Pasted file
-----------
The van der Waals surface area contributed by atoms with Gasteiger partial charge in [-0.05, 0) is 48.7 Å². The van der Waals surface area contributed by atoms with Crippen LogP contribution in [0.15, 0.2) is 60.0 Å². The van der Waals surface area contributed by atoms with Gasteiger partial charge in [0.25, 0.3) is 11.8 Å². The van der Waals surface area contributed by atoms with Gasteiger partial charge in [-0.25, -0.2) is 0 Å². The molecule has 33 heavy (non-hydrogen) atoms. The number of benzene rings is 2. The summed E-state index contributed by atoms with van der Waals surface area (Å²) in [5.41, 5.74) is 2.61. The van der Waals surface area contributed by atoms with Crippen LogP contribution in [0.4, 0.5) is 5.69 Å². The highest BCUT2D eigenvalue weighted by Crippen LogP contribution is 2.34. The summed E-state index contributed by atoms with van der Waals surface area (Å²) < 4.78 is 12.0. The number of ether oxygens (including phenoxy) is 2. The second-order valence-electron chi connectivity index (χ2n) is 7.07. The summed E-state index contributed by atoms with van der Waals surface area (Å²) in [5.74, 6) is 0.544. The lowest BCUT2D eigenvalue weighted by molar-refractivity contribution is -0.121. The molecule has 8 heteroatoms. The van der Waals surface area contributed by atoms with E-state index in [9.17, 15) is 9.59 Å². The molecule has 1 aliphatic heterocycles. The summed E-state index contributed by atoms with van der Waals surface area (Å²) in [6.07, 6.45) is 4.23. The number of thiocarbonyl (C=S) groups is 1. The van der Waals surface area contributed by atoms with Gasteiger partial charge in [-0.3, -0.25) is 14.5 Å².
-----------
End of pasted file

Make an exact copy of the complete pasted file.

The van der Waals surface area contributed by atoms with Gasteiger partial charge in [-0.05, 0) is 48.7 Å². The van der Waals surface area contributed by atoms with Crippen LogP contribution in [0.15, 0.2) is 60.0 Å². The van der Waals surface area contributed by atoms with Gasteiger partial charge in [0.25, 0.3) is 11.8 Å². The van der Waals surface area contributed by atoms with Gasteiger partial charge in [-0.25, -0.2) is 0 Å². The molecule has 33 heavy (non-hydrogen) atoms. The number of benzene rings is 2. The summed E-state index contributed by atoms with van der Waals surface area (Å²) in [5.41, 5.74) is 2.61. The van der Waals surface area contributed by atoms with Crippen LogP contribution in [0.4, 0.5) is 5.69 Å². The highest BCUT2D eigenvalue weighted by Crippen LogP contribution is 2.34. The summed E-state index contributed by atoms with van der Waals surface area (Å²) < 4.78 is 12.0. The number of ether oxygens (including phenoxy) is 2. The second-order valence-electron chi connectivity index (χ2n) is 7.07. The summed E-state index contributed by atoms with van der Waals surface area (Å²) in [5.74, 6) is 0.544. The lowest BCUT2D eigenvalue weighted by molar-refractivity contribution is -0.121. The molecule has 8 heteroatoms. The van der Waals surface area contributed by atoms with E-state index in [9.17, 15) is 9.59 Å². The molecule has 1 aliphatic heterocycles. The summed E-state index contributed by atoms with van der Waals surface area (Å²) in [6.07, 6.45) is 4.23. The number of thiocarbonyl (C=S) groups is 1. The van der Waals surface area contributed by atoms with Gasteiger partial charge in [-0.3, -0.25) is 14.5 Å².